Dozens of ADU aficionados, architects, builders, realtors and lenders packed into our NE Portland backyard cottage.
(Editor’s Note: this ADU project was selected by the City of Portland for inclusion in the Build It Green! Home Tour 2011.)
When Hammer & Hand set out to build a high performance Accessory Dwelling Unit in Portland’s Concordia neighborhood, our goal was to create a home that was both environmentally and financially sustainable.
After all, a major draw of ADUs (aka “backyard cottages” or “granny flats”) is that they “pencil” well. For a modest loan, you can build a nice 2-bedroom, 1-bathroom unit to live in (with low monthly payments) or rent out (with immediate positive cash flow). They’re a housing type that makes sense to invest in, offering a high return and low ongoing costs. So why not make a good thing better? Reduce the expense side of the monthly ledger even further by building a high performance structure that slashes ongoing energy costs: good for the planet and good for the pocketbook.
That was our aim, and we turned to Passive House building approaches to make it happen. Hammer & Hand’s President Sam Hagerman and building energy expert Skylar Swinford set to work with the PHPP (Passive House Planning Package) modeling software to dial-in the most cost-effective combination of building performance investments. The ADU’s building design (created with Dan Lajoie of Departure Design) combined airtight construction, superinsulation, and energy recovering ventilation (all Passive House techniques) to cut building energy use by 60% compared to a code home, achieved at a cost premium of just 10%.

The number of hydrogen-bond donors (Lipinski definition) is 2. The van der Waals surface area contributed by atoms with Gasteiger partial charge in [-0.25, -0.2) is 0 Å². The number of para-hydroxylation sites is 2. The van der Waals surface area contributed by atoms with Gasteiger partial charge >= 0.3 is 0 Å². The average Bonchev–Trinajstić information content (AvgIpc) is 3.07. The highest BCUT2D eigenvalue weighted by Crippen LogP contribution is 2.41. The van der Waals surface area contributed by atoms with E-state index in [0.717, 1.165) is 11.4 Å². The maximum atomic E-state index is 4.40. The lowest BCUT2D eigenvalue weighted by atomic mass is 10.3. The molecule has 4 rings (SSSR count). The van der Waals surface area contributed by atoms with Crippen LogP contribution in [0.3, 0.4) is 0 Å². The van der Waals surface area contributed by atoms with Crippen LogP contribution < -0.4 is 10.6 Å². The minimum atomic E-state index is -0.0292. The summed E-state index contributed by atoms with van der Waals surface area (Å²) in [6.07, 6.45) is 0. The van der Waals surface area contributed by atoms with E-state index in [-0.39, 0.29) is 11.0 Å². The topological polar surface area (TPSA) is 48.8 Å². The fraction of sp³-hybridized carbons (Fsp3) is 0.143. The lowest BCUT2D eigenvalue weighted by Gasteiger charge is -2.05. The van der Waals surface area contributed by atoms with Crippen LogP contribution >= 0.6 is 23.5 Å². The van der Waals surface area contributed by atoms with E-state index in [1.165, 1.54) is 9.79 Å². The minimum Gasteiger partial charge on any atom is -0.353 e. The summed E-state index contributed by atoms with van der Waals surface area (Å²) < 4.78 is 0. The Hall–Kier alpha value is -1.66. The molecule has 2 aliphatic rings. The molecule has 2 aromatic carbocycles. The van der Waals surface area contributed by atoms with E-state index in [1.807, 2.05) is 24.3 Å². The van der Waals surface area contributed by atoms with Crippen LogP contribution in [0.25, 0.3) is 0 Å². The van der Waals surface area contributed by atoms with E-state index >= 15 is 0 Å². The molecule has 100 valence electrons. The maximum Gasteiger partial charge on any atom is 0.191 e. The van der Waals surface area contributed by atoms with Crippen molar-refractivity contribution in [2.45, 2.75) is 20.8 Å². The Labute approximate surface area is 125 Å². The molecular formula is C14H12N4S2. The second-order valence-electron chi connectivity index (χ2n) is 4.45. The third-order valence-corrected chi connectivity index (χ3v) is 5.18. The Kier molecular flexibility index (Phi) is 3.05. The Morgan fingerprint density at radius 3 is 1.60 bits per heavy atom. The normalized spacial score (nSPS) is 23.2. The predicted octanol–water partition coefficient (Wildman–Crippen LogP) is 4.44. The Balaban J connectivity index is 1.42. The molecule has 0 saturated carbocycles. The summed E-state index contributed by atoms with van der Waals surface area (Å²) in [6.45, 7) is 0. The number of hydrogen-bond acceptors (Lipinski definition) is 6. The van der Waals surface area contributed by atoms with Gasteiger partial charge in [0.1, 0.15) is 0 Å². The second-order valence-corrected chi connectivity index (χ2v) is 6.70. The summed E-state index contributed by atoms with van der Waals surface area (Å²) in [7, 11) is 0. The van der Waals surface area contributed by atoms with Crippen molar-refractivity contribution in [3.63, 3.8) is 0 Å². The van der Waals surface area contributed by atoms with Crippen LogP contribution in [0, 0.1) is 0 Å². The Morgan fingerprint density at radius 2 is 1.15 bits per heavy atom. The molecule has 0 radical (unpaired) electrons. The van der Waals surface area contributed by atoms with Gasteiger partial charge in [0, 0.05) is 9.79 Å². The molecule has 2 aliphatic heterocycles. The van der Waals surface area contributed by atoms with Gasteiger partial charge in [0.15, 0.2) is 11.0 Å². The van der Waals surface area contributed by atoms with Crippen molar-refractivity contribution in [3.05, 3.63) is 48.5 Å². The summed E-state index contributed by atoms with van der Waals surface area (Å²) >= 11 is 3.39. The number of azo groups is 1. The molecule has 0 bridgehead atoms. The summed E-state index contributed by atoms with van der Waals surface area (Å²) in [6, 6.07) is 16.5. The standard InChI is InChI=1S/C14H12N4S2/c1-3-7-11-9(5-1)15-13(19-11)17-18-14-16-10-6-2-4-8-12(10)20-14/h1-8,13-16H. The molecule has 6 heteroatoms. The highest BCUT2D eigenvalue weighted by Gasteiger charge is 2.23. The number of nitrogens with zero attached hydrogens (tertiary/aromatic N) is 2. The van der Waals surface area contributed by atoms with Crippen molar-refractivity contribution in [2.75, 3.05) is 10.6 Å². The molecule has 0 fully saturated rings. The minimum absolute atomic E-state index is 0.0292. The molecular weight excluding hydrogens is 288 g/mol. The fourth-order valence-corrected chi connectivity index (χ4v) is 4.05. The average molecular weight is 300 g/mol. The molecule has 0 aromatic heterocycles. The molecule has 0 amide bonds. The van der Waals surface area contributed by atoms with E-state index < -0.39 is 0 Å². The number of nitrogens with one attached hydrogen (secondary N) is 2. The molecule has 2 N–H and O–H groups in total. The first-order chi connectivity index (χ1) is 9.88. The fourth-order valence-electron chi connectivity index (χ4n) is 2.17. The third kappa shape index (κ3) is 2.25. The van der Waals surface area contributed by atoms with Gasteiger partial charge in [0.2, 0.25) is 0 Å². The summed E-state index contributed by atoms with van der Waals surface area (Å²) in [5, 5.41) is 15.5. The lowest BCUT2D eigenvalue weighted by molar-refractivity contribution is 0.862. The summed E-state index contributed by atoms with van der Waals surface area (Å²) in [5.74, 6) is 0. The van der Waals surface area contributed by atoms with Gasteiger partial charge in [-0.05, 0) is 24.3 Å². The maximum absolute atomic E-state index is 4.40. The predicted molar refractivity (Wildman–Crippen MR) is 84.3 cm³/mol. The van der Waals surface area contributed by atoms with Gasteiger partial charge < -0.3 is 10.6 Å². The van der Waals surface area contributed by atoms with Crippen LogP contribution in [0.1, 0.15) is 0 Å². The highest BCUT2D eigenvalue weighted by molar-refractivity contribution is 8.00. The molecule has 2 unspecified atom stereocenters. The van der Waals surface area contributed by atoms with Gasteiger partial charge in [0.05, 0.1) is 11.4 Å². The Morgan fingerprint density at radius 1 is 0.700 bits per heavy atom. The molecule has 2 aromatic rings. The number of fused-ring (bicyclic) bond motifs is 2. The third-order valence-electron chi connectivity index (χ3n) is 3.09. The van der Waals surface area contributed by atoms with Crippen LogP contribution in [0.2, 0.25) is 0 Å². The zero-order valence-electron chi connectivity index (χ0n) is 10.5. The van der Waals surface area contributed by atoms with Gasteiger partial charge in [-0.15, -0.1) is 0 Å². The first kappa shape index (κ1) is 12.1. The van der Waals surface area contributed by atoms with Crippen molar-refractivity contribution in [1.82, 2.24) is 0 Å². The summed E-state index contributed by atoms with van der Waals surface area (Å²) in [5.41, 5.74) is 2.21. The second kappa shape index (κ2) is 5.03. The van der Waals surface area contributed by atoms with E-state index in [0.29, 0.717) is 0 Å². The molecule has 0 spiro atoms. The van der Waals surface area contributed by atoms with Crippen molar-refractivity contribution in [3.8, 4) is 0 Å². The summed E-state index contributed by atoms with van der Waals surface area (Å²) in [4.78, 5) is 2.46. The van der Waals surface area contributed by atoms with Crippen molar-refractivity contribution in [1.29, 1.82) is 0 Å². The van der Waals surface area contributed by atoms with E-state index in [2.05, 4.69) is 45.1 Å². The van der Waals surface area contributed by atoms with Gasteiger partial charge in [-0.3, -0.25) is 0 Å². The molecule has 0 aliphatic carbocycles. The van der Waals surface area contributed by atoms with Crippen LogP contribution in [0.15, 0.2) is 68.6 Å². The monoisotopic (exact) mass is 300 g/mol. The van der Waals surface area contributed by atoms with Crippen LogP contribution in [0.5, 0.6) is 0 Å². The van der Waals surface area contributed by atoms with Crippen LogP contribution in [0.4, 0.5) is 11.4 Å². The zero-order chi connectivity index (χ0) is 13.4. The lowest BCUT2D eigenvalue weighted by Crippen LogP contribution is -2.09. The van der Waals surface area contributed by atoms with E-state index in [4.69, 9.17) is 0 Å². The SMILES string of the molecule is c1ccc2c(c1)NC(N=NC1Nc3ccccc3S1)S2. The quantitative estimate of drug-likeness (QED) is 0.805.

Touring the home on Thursday, visitors witnessed the result first-hand: a home that is comfortable, quiet, solid, and super pleasant to hang out in. The first floor’s concrete floor was surprisingly warm for our sock feet, thanks to the six inches of structural foam that it sat on, insulating the home from the earth underneath. Lots of natural light streamed in through well-placed windows and made wood floors glow. Dan Lajoie’s floorplans made smart use of limited space in the 800 SF structure, putting every corner of the home to good use, including a wrap-around bathroom on a corner of the first floor, water heater placed under the stairs, laundry at the end of the upstairs hall, and compact kitchen design.
We heard lots of great, enthusiastic comments from guests at the Open House. “I think people really responded to finally seeing proof of a new, stand-alone ADU that is built to high performance standards for an affordable price,” said Sam.
For more, see our portfolio of images on the project.
– Zack (Connect with me at +ZacharySemke)Back to Field Notes